I stepped up and made quite a tricky pull into the undercut holds under the left hand side of the roof. These turned out to be horrendously greasy but I had no choice but to try and use them. I forced myself to move right to the small gap in the overhang where you need to pull through. My fingers were constantly sliding off the holds and I just couldn’t take a hand off long enough to reach into the next undercut which looked like it should be good enough to give me a bit of a rest. After much faffing and with rapidly tiring arms I managed to scramble back to a semi-resting position. After repeating these moves forwards and backwards about half a dozen times I was completely pumped. Somehow, I managed to find enough strength to reverse down to where I had gone wrong in the first place. Once there I knew I had at best one attempt to get through the crux before my arms gave out. After a couple of deep breaths I went for it and just managed to battle through the roof on to what I hoped was going to be easier ground. All I had to do was step up and rock over on to quite a good foothold and I would be able to take the weight of my arms. But the gods weren’t smiling. The next two holds were just as wet and greasy as the ones below the roof. I managed to hang on just long enough to get a quickdraw through the bolt and grab it with my left hand just as my right hand slid off. I’d blown the on-sight due to one small error and not trusting my instinct. After a short rest on the rope, I battled my way through the last few metres to clip the chain.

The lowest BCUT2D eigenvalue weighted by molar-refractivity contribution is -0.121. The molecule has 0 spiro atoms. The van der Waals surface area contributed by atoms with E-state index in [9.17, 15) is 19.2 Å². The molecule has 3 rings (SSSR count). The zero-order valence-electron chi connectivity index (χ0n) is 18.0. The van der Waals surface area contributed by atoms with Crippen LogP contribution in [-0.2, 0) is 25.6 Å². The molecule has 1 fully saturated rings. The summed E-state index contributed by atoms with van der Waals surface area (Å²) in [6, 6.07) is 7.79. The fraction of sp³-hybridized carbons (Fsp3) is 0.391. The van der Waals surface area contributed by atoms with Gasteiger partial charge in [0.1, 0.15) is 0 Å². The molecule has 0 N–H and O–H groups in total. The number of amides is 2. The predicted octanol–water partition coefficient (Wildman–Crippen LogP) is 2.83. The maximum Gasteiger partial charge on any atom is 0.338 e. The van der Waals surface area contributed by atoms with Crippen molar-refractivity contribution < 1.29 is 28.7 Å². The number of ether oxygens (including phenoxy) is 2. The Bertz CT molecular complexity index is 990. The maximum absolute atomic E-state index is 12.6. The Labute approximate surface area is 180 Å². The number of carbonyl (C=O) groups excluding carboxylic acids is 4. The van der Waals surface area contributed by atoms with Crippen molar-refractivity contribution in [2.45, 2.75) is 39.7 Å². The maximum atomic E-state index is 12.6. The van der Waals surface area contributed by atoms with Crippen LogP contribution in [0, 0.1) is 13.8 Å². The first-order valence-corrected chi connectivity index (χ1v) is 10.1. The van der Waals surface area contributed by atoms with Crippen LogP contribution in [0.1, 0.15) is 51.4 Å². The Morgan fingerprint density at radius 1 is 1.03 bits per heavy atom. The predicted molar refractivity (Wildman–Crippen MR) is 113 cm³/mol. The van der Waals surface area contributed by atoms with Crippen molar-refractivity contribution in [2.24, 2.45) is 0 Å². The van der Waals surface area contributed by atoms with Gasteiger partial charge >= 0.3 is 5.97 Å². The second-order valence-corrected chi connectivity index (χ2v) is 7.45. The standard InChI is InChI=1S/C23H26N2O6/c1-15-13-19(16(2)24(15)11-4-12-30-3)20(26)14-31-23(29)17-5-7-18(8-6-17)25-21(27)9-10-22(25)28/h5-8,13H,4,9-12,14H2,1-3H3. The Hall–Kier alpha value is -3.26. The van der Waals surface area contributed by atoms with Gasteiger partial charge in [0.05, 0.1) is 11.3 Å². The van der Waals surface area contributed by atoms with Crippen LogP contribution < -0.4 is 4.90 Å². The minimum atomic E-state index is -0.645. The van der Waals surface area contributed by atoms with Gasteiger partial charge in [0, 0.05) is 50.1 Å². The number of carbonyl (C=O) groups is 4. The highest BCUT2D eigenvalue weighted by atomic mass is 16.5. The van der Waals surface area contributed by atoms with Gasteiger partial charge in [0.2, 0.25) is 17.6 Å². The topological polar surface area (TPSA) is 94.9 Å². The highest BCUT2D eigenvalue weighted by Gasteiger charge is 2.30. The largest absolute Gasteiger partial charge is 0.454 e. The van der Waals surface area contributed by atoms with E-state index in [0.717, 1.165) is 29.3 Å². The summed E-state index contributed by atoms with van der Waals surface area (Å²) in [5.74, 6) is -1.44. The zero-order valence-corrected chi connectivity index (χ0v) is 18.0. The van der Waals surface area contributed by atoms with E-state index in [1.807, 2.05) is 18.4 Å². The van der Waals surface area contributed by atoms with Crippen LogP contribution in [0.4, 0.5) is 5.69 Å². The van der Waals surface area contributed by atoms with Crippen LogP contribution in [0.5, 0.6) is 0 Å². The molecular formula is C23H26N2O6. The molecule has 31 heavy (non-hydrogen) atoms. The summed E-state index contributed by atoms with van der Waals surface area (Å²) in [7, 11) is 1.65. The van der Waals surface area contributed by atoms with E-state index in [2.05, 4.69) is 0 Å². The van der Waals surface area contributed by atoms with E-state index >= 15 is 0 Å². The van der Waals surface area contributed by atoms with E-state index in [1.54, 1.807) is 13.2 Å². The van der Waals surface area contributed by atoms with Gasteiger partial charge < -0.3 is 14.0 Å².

Lowering back down to the ground I was actually feeling quite good about the attempt. I had fought hard and very nearly made it. This positivity soon wore off and was replaced by the less pleasant feeling of disappointment and dissatisfaction. Why hadn’t I trusted my instinct? Why did I make such a stupid mistake? Why hadn’t I been able to find the extra ounce of strength to clip the bolt without grabbing the quickdraw? Why hadn’t I just gone for it and not tried to clip the bolt at all? All unreasonable or illogical thoughts but you can’t really use logic to control how you feel.